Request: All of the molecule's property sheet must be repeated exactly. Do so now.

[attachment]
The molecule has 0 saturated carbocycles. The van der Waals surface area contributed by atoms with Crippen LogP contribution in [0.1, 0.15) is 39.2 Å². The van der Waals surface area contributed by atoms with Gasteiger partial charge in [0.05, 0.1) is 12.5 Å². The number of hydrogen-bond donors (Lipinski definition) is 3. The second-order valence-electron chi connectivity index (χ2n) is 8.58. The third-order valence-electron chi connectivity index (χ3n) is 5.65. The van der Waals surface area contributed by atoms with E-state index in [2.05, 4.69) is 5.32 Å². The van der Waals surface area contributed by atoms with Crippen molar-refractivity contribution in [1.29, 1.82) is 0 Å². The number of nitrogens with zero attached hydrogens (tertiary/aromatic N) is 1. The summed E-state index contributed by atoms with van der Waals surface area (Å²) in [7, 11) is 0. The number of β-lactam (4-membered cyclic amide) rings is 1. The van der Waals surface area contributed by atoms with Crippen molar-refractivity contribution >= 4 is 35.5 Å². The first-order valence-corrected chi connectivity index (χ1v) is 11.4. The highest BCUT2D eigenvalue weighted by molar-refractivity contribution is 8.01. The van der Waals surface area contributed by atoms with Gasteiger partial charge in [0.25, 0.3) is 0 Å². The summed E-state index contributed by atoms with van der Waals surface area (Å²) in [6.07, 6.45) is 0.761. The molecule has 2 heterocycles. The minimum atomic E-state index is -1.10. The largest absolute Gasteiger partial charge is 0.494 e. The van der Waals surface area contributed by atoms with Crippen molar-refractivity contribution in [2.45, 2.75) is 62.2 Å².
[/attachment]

The molecule has 0 saturated carbocycles. The van der Waals surface area contributed by atoms with Crippen LogP contribution in [0.1, 0.15) is 39.2 Å². The van der Waals surface area contributed by atoms with Gasteiger partial charge in [0.05, 0.1) is 12.5 Å². The number of hydrogen-bond donors (Lipinski definition) is 3. The second-order valence-electron chi connectivity index (χ2n) is 8.58. The third-order valence-electron chi connectivity index (χ3n) is 5.65. The van der Waals surface area contributed by atoms with E-state index in [2.05, 4.69) is 5.32 Å². The van der Waals surface area contributed by atoms with Crippen molar-refractivity contribution in [1.29, 1.82) is 0 Å². The number of nitrogens with zero attached hydrogens (tertiary/aromatic N) is 1. The summed E-state index contributed by atoms with van der Waals surface area (Å²) in [7, 11) is 0. The number of β-lactam (4-membered cyclic amide) rings is 1. The van der Waals surface area contributed by atoms with Crippen molar-refractivity contribution >= 4 is 35.5 Å². The first-order valence-corrected chi connectivity index (χ1v) is 11.4. The highest BCUT2D eigenvalue weighted by molar-refractivity contribution is 8.01. The van der Waals surface area contributed by atoms with Gasteiger partial charge in [0.25, 0.3) is 0 Å². The summed E-state index contributed by atoms with van der Waals surface area (Å²) in [6.07, 6.45) is 0.761. The molecule has 2 heterocycles. The minimum atomic E-state index is -1.10. The largest absolute Gasteiger partial charge is 0.494 e. The van der Waals surface area contributed by atoms with Crippen molar-refractivity contribution in [2.45, 2.75) is 62.2 Å².